Pine Tar Soap Tips and Technique

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But I am a great-grandma & I prefer using a calculator to doing it all by hand. Some folks like doing it by hand and it's a valuable piece of knowledge to know how to do it that way,
I have never learned how to do it by hand and never really thought about it in terms of no internet. Good point and something I will now endeavor to learn! :)
 

pjj

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Pine Tar soap does NOT require you to buy multiple oils.

You only need the oils you have on hand already, but you do have to get some pine tar to add to the recipe, of course.

I wonder why you think you need lots of different oils to make pine tar soap? You can certainly make pine tar soap with the recipe you already use by adding 5% or 10% pine tar (as percent of oils) to the current recipe. I have not made a Castile Pine Tar soap, but it is certainly possible. The lye calculations do change however, so you would end up with a slightly higher superfat if you don't calculate to determine the correct amount of lye to add.

You can make your recipe on paper like you learned, but obviously you do need to know the saponification numbers of the different oils in order to know the correct amount of lye to add. If the grandma taught you how to make an adjustment to the lye based on saponification numbers of the different oils, you can do it without using an online [email protected] calculator.

But I am a great-grandma & I prefer using a calculator to doing it all by hand. Some folks like doing it by hand and it's a valuable piece of knowledge to know how to do it that way, particularly if the internet ever goes off-line or you don't have access to it for an extended period of time (which can happen.) There are some stand-alone calculators out there (I have used a couple of them in the past) that do not rely on the internet. But if you don't want to learn to use one, you really don't have to do so.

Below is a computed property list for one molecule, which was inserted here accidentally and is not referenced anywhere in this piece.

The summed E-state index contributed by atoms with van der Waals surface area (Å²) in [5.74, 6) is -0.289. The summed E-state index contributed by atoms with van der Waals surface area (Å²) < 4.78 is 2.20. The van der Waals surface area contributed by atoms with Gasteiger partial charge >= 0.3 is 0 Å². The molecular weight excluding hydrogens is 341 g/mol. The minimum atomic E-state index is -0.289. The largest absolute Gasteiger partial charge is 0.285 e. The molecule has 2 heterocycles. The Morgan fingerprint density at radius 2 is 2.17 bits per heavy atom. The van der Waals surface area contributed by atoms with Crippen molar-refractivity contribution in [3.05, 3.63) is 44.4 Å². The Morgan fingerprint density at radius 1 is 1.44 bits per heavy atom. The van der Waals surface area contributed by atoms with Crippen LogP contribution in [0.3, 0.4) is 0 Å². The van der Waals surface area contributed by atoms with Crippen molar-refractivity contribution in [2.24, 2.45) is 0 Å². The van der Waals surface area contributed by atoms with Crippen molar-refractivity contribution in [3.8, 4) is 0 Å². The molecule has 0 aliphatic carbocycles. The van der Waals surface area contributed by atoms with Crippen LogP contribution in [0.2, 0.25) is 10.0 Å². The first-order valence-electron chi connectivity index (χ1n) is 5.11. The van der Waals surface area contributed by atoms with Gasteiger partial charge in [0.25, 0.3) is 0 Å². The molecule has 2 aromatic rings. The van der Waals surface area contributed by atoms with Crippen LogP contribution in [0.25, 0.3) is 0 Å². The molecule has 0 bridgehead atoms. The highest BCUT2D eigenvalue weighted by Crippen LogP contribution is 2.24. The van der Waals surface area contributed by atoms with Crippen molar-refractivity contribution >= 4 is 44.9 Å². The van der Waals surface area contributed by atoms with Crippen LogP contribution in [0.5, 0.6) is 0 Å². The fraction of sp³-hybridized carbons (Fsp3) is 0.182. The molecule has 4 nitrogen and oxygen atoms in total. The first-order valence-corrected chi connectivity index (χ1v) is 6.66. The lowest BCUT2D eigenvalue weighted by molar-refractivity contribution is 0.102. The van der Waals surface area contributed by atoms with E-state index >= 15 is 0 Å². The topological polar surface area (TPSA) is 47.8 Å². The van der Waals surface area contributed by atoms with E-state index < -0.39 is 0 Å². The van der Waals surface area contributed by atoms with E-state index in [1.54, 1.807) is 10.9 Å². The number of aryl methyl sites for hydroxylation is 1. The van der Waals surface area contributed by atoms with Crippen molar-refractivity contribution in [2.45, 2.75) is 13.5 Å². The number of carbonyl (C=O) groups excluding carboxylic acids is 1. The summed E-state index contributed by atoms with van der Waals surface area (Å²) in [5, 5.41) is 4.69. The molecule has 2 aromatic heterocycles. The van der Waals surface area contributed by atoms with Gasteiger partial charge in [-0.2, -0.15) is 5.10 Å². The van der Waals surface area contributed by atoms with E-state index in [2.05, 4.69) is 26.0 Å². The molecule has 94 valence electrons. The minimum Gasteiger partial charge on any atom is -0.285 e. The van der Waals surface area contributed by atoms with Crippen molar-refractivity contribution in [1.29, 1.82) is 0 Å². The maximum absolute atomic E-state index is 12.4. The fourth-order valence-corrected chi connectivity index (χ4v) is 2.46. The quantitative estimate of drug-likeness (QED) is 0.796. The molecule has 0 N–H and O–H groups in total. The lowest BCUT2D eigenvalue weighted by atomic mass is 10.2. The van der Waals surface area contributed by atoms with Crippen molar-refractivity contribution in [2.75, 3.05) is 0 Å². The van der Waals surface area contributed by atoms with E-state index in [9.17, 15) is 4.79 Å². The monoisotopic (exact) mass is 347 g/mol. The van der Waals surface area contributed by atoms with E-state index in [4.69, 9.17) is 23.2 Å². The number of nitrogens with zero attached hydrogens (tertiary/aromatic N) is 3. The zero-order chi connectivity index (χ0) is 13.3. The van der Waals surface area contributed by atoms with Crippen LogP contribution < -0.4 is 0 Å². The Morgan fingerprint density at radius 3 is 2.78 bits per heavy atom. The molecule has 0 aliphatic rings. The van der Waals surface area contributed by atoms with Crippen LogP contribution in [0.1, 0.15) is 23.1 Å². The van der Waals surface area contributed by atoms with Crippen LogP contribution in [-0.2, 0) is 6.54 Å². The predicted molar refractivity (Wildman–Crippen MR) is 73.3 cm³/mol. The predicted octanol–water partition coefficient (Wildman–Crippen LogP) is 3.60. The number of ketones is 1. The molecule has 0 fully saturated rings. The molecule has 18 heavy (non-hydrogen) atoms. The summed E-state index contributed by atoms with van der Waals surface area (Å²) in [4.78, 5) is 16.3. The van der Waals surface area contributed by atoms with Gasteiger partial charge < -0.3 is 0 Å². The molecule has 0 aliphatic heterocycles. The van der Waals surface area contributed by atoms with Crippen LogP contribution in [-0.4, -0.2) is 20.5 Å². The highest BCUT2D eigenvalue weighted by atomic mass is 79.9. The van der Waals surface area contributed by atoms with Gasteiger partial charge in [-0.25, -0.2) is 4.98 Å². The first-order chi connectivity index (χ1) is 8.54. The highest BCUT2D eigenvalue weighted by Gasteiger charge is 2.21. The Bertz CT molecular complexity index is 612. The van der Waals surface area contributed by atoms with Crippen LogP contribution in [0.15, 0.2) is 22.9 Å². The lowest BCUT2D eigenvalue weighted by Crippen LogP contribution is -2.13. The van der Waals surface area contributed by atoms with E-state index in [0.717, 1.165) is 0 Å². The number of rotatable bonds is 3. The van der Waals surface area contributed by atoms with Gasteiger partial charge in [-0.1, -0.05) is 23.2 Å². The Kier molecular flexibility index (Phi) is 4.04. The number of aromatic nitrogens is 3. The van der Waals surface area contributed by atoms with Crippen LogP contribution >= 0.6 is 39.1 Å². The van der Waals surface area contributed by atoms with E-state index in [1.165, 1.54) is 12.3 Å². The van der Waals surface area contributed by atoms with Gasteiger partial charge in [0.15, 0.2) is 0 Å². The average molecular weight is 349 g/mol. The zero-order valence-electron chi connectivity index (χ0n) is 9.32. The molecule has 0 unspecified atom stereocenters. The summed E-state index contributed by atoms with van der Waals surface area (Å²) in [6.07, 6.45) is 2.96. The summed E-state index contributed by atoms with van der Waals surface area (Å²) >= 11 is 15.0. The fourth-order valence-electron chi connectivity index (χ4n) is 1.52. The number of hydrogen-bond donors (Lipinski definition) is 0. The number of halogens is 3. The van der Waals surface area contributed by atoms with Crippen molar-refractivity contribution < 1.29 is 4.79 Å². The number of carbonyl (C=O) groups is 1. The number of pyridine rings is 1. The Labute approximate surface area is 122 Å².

If, however, your grandma only taught you how to make one particular soap based on a written recipe without any involvement of the math involved to change out oils and doing the calculations that different saponification values require (different oils can change the amount of lye needed to make safe soap), then it's just as easy to learn to use a [email protected] calculator as it is to learn to do it all by hand (easier, in my opinion).

If you do depend on written recipes without doing the calculations yourself, here is a simpler recipe using Olive oil, Coconut oil & Castor oil, plus pine tar. Castor oil is optional in soap, but it does support/enhance bubbles. I've made several soaps without it and it is still soap and it still bubbles & lathers enough to satisfy me, so you don't have to buy it if you don't want. If you want to try Castor oil, it is often available in the area where laxatives are sold. If your grocery store does not carry it, I used to buy it at Walmart, but any drugstore near yosemite should have some on the shelves and so do some grocery stores (in the Health & Beauty section). If you want to make this recipe without Castor Oil, then you should adjust for the lye calculation without the Castor. For that recipe, you would need 5 grams LESS of NaOH, if you made it without Castor Oil and made no other changes. But I would not take my word for it, if I were you; I'd use a lye calculator to verify the altered recipe and lye amounts needed.
great grandma only showed me how to make the soap her mother taught her to make, one with tallow for cleaning and laundry and one with olive oil, for bathing, the olive oil soap she started making after she emigrated from Belgium, 1920. she was un educated, not even sure if she could read, so, no sapfonification calculations in her soap making, just a big old scale.